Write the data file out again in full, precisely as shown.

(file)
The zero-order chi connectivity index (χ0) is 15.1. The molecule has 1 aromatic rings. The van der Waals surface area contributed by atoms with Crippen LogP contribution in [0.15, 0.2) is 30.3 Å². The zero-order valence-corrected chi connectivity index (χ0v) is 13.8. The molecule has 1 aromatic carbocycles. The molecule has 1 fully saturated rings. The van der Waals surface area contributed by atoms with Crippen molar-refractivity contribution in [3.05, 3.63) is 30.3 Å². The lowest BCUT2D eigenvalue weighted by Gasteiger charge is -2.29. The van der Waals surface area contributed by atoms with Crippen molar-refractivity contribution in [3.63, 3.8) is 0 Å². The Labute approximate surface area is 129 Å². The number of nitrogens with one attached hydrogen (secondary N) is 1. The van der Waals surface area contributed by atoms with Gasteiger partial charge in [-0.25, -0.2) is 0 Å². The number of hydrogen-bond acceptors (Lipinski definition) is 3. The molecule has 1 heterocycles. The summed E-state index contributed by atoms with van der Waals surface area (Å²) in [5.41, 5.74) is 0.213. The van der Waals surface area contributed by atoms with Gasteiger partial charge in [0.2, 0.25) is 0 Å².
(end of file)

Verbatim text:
The zero-order chi connectivity index (χ0) is 15.1. The molecule has 1 aromatic rings. The van der Waals surface area contributed by atoms with Crippen LogP contribution in [0.15, 0.2) is 30.3 Å². The zero-order valence-corrected chi connectivity index (χ0v) is 13.8. The molecule has 1 aromatic carbocycles. The molecule has 1 fully saturated rings. The van der Waals surface area contributed by atoms with Crippen molar-refractivity contribution in [3.05, 3.63) is 30.3 Å². The lowest BCUT2D eigenvalue weighted by Gasteiger charge is -2.29. The van der Waals surface area contributed by atoms with Crippen molar-refractivity contribution in [3.63, 3.8) is 0 Å². The Labute approximate surface area is 129 Å². The number of nitrogens with one attached hydrogen (secondary N) is 1. The van der Waals surface area contributed by atoms with Gasteiger partial charge in [-0.25, -0.2) is 0 Å². The number of hydrogen-bond acceptors (Lipinski definition) is 3. The molecule has 1 heterocycles. The summed E-state index contributed by atoms with van der Waals surface area (Å²) in [5.41, 5.74) is 0.213. The van der Waals surface area contributed by atoms with Gasteiger partial charge in [0.2, 0.25) is 0 Å².